Dancers Rathimalar Govindarajoo and January Low did not set out to make a feminist statement when they embarked on their show bloom at live venue Bobo KL, which starts tomorrow. Along the way, however, it has evolved into not just a celebration of womanhood, but more specifically, a commentary on what it means for a woman to be able to work or pursue her passion while also raising a family.
Low’s body itself serves as a visual metaphor. She will be seven months pregnant when she takes to the stage this weekend. It is a rare sight in the dance world, and even more so in Indian classical dance. It is telling, perhaps, that Low has been inundated with questions about her decision to dance while pregnant since word of the show got out. But it also speaks more widely of how we as a society view pregnancy and mothers – that somehow, when a woman becomes a mother, her other passions should take a backseat.
In Low and Rathimalar’s journey to bloom, however, lies the spark of possibility.
When Low discovered she was pregnant earlier this year, she asked Rathimalar to replace her in a show she had committed to.
“But her response to me was, ‘What do you mean you can’t do it?’” says Low. “And you try saying no to her!”
Rathimalar instead proposed that they both perform together for the show.
“I told her, the only question is, why not?” says Rathimalar. “It’s been done. Pregnant women have danced before.”
Low, too, realised that she was allowing herself to be held back by unfounded fears.
“Especially in an Asian society, there are so many taboos and restrictions surrounding pregnancy. I have been dancing for close to 20 years though, and I know my body. I know how much I can do,” she says.
So the foundation for bloom was laid.
The performance, however, is much more than a collaboration between two dancers. It is the coming together of two women to help each other realise their dreams. And if Low’s determination is one part of the process, the other is Rathimalar’s willingness to enable her to take part.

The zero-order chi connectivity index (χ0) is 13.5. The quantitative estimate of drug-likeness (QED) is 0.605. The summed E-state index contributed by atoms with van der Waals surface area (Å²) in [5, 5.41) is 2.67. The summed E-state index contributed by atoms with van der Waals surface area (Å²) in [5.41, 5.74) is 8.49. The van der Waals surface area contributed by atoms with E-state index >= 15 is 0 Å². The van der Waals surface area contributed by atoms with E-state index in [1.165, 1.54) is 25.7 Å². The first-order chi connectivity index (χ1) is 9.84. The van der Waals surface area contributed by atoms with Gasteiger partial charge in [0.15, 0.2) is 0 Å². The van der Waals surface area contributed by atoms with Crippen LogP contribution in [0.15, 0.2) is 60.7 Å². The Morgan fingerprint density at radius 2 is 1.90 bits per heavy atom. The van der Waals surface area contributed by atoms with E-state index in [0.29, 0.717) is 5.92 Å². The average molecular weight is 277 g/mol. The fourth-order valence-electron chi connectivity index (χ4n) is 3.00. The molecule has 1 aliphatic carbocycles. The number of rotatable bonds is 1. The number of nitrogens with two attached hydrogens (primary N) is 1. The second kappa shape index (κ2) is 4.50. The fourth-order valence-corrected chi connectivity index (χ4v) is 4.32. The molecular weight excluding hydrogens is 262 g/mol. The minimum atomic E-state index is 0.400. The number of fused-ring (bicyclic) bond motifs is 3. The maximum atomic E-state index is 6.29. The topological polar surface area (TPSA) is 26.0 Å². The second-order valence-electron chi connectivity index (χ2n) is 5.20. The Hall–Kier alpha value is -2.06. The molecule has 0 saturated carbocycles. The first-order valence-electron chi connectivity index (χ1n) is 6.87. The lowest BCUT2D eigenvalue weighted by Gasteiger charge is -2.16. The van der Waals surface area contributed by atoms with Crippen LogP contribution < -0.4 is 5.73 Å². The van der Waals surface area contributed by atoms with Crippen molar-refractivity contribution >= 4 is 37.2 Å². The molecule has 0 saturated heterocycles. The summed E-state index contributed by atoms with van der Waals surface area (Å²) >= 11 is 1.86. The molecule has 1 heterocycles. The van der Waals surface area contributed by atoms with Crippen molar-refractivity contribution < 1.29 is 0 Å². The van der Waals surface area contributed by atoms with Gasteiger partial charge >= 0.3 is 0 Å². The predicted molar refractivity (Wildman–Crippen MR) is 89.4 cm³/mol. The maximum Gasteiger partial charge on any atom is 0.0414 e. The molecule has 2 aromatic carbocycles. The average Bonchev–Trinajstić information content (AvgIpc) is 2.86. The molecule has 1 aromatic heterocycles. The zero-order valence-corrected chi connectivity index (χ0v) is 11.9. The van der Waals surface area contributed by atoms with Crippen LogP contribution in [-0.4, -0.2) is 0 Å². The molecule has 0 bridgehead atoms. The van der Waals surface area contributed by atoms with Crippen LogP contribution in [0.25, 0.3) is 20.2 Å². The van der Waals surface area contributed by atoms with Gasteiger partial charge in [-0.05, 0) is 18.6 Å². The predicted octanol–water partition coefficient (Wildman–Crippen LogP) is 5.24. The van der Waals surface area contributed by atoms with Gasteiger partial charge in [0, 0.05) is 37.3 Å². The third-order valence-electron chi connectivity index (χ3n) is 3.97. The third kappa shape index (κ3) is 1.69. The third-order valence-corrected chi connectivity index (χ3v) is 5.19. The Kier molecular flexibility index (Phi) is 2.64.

Workplaces and organisations that struggle with providing support for working mothers could learn a thing or two from the two dancers. Their rehearsals are well-planned, relatively short bursts of intense practice, and Low brings her three-year-old twins along so she can watch them. It is a routine they established back in 2014, when they first collaborated on a contemporary dance work titled rehab, which continued with return in 2015. For Rathimalar, such a mode of working is not a concession, but rather, simply part and parcel of working with a woman who is also a mother.
“It’s simple: I want to work with January. This is just the most effective way to do that,” she says.
Low, meanwhile, emphasises how valuable it is for her to be able to continue pursuing her passions while being a mother.
“Of course my priorities have shifted; my kids and my husband are my top concerns now. But it is easy to feel like I’m not ‘me’ anymore. Dancing lets me have my own identity. It keeps me whole while sharing myself with my family,” she says.
For the two women, it is simultaneously a fresh beginning and a return to their roots. Both trained in the Indian classical dance form of odissi under Datuk Ramli Ibrahim at the Sutra Dance Theatre before striking out on their own.
Rathimalar has over two decades of dancing experience, and specialises in odissi, bharatanatyam, and modern contemporary dance. She worked with the Shobana Jeyasingh Dance Company in London before returning to Malaysia. She continues to choreograph and perform, while also working as a dance educator. Low, meanwhile, trained in classical ballet before focusing on odissi and bharatanatyam for fifteen years. She is currently based in Jakarta and plans to continue dancing after her third child.
The bloom show is their first odissi performance as independent artistes, and it is an exciting yet daunting prospect for them.
“It struck me that bloom goes against everything we’ve been taught, about what is appropriate, what a dancer’s body should look,” says Rathimalar. “I realised our show would reach people in the industry and even those in India, and I got nervous about what they would say.”
“Our dance background is very patriarchal in many ways,” says Low. “Often, there is a subtle belittling of the feminine life of a woman. For example, one has to choose between getting married and being a dancer, or being a mother and being a dancer. Hence why we decided it was important to do a show like this, that breaks down some of these so-called rules.”
The confidence to do so, she adds, comes from their years of experience and hard work, which allows them to understand the rules of performing odissi but also takes into account their own needs and motivations as dancers.
Says Rathimalar: “Tradition is important, yes, but we also need to find the freedom within these traditions. If we don’t create these spaces for ourselves, to embrace our womanhood, who will?”
Rathimalar Govindarajoo and January Low’s bloom will be staged at Bobo KL, 65-1, Jalan Bangkung, Bangsar in Kuala Lumpur) from Oct 21-23. Showtime: 9pm. Tickets are RM50. For reservations, call 03-2092 5002. Facebook: Bobo KL.